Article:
UBC Okanagan study explores what happens when a desired home death does not occur
Lorrianne Topf, a UBC Okanagan Master of Science in Nursing student, is looking for family members of people with cancer willing to share their experiences when a desired home death for their loved one did not occur and happened instead in either a hospice or the acute care hospital.
Currently on leave from her position as Palliative Care Coordinator for the North Okanagan, Topf received a Psychosocial Oncology Research Training (PORT) fellowship in March to support her thesis research project, When a desired home death does not occur: family caregiver experiences.
“In my position as the Palliative Care Coordinator, I became aware of the challenges family caregivers face when they care for their ill family member in the home with the intent to support a home death,” says Topf.
“Circumstances would come about which prevented this from happening. Although, often times, the transfer of their loved one to the hospital or hospice house proved to be a positive move, there were other times when caregivers expressed concern and regret that they were unable to keep their family member at home.”
As Topf met with more families, she found many caregivers were unaware of the various supports that may have been available to them to help in supporting a home death or in the transition from home to hospice/hospital.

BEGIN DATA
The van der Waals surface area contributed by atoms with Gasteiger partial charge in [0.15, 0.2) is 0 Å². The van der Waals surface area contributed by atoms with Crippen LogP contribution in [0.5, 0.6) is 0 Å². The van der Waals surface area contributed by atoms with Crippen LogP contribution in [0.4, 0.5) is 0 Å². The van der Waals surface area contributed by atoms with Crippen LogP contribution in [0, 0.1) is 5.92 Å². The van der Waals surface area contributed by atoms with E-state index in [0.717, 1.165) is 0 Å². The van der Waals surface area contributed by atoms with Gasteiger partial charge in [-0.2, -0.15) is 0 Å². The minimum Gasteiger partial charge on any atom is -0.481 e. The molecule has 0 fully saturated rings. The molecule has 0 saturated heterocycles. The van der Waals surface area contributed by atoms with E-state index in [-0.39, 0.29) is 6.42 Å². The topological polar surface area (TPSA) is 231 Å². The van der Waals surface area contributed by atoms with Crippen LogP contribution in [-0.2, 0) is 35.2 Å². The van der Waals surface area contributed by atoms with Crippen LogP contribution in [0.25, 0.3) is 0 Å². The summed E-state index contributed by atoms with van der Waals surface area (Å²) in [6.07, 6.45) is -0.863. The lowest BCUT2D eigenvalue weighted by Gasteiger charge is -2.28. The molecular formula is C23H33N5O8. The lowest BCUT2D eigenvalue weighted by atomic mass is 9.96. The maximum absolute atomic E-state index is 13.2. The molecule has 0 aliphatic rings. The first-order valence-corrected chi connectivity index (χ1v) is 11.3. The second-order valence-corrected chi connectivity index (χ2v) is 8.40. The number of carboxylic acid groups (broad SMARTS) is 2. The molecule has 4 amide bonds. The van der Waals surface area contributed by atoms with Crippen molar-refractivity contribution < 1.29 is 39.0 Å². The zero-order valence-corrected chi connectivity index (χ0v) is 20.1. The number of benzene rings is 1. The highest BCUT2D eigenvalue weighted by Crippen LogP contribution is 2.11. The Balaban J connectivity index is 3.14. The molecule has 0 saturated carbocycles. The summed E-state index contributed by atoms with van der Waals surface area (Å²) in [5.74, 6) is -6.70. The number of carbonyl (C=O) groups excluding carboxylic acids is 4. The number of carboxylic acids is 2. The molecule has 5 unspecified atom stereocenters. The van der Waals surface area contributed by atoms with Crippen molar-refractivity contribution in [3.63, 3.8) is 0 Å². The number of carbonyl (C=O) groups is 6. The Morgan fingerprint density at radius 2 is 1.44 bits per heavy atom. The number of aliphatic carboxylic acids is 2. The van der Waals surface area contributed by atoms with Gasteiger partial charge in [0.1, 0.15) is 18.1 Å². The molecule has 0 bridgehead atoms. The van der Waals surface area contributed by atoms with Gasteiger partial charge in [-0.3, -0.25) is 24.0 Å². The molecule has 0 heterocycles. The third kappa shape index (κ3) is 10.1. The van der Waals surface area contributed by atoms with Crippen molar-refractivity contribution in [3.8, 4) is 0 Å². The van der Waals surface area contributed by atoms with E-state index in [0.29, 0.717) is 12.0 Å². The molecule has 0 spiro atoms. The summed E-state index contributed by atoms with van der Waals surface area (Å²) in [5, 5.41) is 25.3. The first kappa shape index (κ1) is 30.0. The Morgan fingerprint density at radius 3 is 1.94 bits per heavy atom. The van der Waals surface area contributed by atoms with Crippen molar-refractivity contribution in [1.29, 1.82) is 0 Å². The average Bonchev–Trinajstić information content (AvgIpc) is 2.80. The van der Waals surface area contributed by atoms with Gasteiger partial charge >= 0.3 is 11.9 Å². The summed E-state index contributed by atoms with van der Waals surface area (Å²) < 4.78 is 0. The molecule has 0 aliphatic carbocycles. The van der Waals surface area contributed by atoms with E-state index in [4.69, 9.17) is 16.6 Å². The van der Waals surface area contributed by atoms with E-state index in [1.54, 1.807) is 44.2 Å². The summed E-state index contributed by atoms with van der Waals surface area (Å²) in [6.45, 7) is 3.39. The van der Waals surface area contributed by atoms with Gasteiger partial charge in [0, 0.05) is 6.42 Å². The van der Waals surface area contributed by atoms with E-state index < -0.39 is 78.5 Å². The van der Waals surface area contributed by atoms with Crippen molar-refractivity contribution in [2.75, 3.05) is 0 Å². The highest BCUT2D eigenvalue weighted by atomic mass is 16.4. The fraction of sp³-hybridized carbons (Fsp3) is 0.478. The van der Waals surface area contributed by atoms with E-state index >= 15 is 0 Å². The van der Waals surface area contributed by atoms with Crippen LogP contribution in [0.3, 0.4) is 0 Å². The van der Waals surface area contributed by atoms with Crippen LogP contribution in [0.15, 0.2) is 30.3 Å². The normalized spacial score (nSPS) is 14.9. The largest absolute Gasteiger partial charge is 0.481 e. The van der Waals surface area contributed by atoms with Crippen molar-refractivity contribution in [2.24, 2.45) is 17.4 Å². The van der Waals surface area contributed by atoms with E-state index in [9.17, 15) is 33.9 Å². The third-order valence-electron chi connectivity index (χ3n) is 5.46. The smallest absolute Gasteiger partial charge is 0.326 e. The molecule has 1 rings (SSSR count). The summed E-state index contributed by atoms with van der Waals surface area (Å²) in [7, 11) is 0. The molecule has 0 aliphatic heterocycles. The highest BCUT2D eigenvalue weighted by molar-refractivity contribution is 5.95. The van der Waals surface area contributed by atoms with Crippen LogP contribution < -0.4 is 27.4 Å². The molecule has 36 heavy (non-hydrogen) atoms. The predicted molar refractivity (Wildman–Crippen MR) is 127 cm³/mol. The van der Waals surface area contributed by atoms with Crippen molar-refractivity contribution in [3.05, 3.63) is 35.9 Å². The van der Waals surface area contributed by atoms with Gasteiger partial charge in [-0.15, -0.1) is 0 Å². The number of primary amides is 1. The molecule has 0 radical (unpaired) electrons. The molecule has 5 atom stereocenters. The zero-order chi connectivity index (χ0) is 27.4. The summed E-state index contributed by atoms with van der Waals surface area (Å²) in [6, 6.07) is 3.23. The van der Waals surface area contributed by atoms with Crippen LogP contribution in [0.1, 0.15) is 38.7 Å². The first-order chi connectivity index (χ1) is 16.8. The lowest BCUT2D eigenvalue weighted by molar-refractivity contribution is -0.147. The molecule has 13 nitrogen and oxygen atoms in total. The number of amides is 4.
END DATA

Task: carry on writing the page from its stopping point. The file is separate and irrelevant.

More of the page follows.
“We want to know what could be done differently to help ease the transition,” she says. “This study focuses on extending understanding of caregiver experiences when desired deaths at home do not occur, and the effect that this may have on their well-being. The hope is that the findings will bring forth recommendations and provide direction to health care providers in providing effective support to family caregivers in a manner that is meaningful to them.”
Topf says it has been a challenge finding family caregivers who meet the requirements of the research. “People definitely want to talk about their experiences,” she notes, “but the majority of those who have called have not met the parameters of the study.”
For caregivers to participate in the study, they must be 19 years of age or older, have cared in the home for a family member or close friend who had cancer, either the caregiver or the family member or close friend wanted to support a home death, and the family member or close friend died away from home either in hospice or hospital.
To participate in the study, contact Lorrianne Topf at 250-807-8627 or by email at firstname.lastname@example.org.
In addition to the PORT fellowship this spring, Topf received the Bryce Carnine Memorial Prize this year, which is a UBC Okanagan endowment given to an undergraduate or graduate student in the Faculty of Health and Social Development who has conducted a research project or special initiative related to the prevention or cure of cancer or improving quality of life for cancer patients. Topf has also received a national award from the Canadian Association of Nurses in Oncology to support a novice researcher in cancer research.
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